So you’ve made the Roast Lamb with beans and because there aren’t many of you there is a significant amount of lamb left over. So you make some lamb sandwiches for lunch the next day and possibly the day after that but then what? You’ve got this hulking piece of foiled lamb in the refrigerator and it looks at you in this way that makes you feel so guilty about waste and the poor lamb who gave up his life only to have his leg in your fridge getting old. Yup, that happens to me all the time. And realistically, there are only so many lamb sandwiches one can eat before moving on to other things.
But fear not! I have a recipe here for a lamb shepherd’s pie that will make the roast lamb so much more justifiable and therefore enjoyable. Now, because we’re talking about shepherd’s pie, we have to spare a moment and talk about MASH. Yes, that is it there in capitals. MASH. There it is again. It is one of my favourite foods, possibly should have its own food group and it just makes everything seem more wonderful. Having a bad day? Eat some mash. It is guaranteed to make you feel better. I suspect that this is because of its texture which is reminiscent of baby food and therefore takes you back to a time where life was simple and stuff. (Am I reading too much into the powers of MASH?) Well anyway. Making mash is easy. You peel and dice some potatoes, boil them until tender, plow them through a sieve, add in salt, butter or cream and that’s it.
Joel Robuchon, he of 12 restaurants and numerous Michelin stars, is said to add the same weight of butter to his mashed potatoes. (So, butter weight = potato weight.) People talk about this a lot. I for one look forward to the day when I can afford to sample these mashed potatoes. But personally, I do not feel the need to add in that much butter. A substantially sized knob of butter and if I have it in the fridge, a dollop of double cream, seems to do the trick. If I’m making dinner for other people or for special occasions I make them more decadent. If its just for me, on a weeknight, I use less butter and no cream. I think the best way to find out what you like is to experiment yourself. Obviously the more butter you add the more calorie laden it gets so bear this in mind (just a little) when making MASH. After all, it is an epic comfort food.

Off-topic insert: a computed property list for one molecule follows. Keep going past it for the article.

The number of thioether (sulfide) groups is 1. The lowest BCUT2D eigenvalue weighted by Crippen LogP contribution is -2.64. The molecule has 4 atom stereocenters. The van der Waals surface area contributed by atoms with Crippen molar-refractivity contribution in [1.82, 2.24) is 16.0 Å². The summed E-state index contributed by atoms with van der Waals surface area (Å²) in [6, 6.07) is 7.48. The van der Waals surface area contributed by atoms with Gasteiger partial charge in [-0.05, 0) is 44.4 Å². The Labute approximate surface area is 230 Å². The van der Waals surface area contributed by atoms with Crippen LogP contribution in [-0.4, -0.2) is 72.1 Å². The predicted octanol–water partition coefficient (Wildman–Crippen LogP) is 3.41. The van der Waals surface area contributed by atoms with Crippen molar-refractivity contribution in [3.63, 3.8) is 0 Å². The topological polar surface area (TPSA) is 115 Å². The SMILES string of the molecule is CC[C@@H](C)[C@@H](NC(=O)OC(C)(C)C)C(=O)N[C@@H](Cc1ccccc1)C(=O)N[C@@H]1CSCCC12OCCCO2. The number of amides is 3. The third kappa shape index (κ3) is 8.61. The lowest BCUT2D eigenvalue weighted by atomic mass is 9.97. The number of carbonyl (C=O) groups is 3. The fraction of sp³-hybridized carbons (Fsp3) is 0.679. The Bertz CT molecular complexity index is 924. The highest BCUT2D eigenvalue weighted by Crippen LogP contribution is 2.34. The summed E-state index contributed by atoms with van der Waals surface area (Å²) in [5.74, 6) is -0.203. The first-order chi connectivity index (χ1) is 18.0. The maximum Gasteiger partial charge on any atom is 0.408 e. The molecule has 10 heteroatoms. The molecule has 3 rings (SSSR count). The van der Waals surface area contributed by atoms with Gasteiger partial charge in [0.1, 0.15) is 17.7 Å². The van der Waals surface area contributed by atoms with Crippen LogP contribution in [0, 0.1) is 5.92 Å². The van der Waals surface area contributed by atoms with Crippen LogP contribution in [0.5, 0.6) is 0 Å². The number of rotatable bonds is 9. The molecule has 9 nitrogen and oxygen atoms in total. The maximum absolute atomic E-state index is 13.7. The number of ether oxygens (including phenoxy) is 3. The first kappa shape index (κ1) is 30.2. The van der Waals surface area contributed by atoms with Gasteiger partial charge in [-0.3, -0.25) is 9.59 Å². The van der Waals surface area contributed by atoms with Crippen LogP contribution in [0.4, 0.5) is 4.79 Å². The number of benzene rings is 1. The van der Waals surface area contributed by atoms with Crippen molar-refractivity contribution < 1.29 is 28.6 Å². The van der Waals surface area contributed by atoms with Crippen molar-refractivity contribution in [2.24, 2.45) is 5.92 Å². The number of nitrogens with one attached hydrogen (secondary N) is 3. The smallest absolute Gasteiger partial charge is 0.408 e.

4 small onions or 1 large onion, red or white, sliced finely
500ml beef stock
400g roast lamb, shredded
1 tablespoon of tomato paste (one generous squeeze)
2 tablespoons Worcestershire sauce
1 bay leaf
3 sprigs fresh thyme
Sweat the onions in a knob of butter and a swig of olive oil. Add in the flour and cook for a minute then add in the lamb. Pour in the beef stock followed by the tomato paste, Worcestershire sauce, bay leaf and thyme. Bring the mixture to the boil then turn down and simmer for about an hour. The sauce will thicken and the lamb will become tender. Keep an eye on the pan and give it a stir on occasion to prevent sticking. You can either use a single dish or individual ones so divide the mixture as you choose. Extract the bay leaf and thyme at this point.
Whilst you are doing all that preheat the oven to 180C, then peel and dice about 6-10 potatoes. (Depending on how many you are trying to feed!) Place them in a pot and fill it with cold water so that the potatoes are covered. Boil until tender. Push these through a sieve* back into the pot and add in some butter and salt. Stir so that the potatoes come together and then place atop the lamb mixture. Bang this in the oven for about 25 minutes, until the mash has turned golden brown-y and the sauce is bubbling up at the sides.
*I have a confession about the mash I made for this pie. I started to push it through a sieve when the whole sieve collapsed and broke. So I threw the sieve away, after turning the pieces of potato back into the pot and made a chunky version of mash. This is a totally acceptable thing to do if you are lazy, tired or have just broken the sieve-like I did. (The fact that this is the third, yes third, sieve I have broken in the last month is a story for another time.)